12 Mar 2018

Students push for NZ wars public holiday

11:11 pm on 12 March 2018
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Photo: RNZ / Dan Cook

School students whose petition led to a national day of commemoration for the New Zealand wars are now asking for a public holiday to mark the occasion.

At the weekend, Ngā Puhi hosted the first major commemorations of the New Zealand wars, or Te Putake o Te Riri, in Northland.

The commemorations came about following a petition created by a group of Otorohanga College students, one of whom spoke at the weekend's events.

Leah Bell said then-Labour leader and now Treaty negotiations minister Andrew Little made a promise to her when she delivered the petition in December 2015 - that the occasion should be marked with a public holiday.

That seemed to come as a surprise to Mr Little's Labour colleagues Kelvin Davis and Willie Jackson.

Mr Little was not at the commemorations but said he heard the weekend was a success.

"Certainly I'm a very strong supporter of the New Zealand wars being properly observed.

"I think as New Zealanders we need to know all the history, including the history Pākehā may be uncomfortable with."

In 2016, Mr Little suggested the day of commemoration could coincide with regional anniversary holidays.

He would discuss the possibility of making the commemorations a public holiday with the Labour caucus, he said today.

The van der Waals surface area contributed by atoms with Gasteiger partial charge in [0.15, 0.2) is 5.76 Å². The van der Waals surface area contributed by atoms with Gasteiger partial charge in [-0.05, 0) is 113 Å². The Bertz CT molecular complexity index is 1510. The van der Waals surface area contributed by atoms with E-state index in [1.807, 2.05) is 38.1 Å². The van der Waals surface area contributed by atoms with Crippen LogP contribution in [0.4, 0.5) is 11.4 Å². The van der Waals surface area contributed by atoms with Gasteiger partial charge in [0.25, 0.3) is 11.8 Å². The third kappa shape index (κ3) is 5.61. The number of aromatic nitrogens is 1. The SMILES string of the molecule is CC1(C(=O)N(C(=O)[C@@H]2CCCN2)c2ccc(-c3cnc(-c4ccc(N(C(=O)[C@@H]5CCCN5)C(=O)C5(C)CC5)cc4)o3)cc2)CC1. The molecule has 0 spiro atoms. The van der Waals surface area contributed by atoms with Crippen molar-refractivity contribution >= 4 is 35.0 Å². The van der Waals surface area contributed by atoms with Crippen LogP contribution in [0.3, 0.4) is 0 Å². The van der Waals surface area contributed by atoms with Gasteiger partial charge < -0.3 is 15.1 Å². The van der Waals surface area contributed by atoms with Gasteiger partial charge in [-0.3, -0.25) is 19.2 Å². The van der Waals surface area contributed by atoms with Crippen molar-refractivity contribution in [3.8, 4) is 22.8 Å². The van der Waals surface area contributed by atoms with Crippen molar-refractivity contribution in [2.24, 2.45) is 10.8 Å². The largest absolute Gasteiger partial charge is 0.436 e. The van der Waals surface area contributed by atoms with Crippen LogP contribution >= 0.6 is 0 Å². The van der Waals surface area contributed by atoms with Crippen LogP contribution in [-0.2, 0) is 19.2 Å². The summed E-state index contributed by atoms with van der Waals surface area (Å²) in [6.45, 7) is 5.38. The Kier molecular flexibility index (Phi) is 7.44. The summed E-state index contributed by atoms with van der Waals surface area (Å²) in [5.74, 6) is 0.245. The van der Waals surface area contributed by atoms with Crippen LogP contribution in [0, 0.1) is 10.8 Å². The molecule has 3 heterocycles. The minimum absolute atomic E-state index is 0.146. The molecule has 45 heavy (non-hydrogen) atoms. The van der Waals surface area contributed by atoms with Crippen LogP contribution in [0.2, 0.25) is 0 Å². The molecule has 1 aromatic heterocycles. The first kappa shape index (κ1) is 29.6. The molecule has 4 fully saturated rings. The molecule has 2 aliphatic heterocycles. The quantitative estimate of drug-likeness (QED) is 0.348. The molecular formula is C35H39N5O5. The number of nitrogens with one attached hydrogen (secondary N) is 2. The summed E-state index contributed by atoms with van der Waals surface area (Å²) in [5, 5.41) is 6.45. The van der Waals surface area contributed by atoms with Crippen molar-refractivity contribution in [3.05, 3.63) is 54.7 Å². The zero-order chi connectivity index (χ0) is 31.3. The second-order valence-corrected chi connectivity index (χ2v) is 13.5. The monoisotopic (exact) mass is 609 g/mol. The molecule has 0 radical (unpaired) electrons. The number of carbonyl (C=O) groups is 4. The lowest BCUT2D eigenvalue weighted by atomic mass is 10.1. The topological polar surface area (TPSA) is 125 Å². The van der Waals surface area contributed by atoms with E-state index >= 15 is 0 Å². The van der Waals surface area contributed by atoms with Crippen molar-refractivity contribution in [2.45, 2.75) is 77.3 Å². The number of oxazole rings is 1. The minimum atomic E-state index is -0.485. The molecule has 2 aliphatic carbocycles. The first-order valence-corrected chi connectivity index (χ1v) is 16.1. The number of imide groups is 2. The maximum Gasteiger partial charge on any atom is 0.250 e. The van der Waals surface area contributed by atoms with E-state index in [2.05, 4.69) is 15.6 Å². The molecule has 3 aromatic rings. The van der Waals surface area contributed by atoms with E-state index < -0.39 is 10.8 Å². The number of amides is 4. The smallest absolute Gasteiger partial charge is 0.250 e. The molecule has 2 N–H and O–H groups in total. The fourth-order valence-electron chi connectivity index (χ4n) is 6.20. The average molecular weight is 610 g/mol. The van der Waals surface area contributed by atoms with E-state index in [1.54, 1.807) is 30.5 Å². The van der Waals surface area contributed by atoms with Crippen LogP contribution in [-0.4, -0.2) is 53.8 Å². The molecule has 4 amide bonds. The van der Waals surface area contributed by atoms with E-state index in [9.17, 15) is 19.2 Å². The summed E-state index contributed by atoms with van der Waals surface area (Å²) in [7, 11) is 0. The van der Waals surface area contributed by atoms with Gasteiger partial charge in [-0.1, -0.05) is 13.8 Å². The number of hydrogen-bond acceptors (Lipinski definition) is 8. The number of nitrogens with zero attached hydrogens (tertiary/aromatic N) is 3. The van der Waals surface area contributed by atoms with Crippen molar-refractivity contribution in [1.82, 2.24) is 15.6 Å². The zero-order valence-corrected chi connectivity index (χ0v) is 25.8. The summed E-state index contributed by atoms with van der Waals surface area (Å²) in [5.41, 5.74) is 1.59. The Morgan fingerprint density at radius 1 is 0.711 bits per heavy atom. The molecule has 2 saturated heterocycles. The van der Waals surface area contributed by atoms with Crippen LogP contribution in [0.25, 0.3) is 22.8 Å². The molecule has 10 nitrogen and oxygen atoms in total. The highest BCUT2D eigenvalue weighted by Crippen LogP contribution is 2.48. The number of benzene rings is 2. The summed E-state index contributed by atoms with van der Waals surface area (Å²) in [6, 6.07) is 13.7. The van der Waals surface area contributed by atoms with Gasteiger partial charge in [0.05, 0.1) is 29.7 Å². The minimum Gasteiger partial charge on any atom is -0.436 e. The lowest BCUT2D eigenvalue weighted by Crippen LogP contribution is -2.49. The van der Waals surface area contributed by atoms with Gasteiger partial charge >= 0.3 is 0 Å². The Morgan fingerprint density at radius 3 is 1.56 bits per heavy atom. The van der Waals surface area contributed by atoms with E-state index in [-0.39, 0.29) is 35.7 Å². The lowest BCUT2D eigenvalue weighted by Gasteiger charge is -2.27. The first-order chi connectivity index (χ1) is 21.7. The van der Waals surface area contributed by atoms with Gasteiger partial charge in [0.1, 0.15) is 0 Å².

"It's not high on the priority list at the moment as we're dealing with the housing crisis, prison crisis and lifting wages and income."

New Zealand wars national committee member Kawhia Muraahi said calls to make the commemorations a public holiday were premature and he could foresee backlash from the business sector.

"Primarily that will come from the employer association and business owners because there is a cost they'd be required by law to carry."

The annual budget for the commemorations $1 million - an amount Kawhia Muraahi described as miniscule.

Unless there was more political will to raise the profile of the New Zealand wars by Māori MPs in government, a national day would struggle to gain traction, he said.

Ngāti Hine leader Pita Tipene said he supported introducing a public holiday.

"It will accelerate things if it was a national holiday and made people think, why actually am I on holiday?"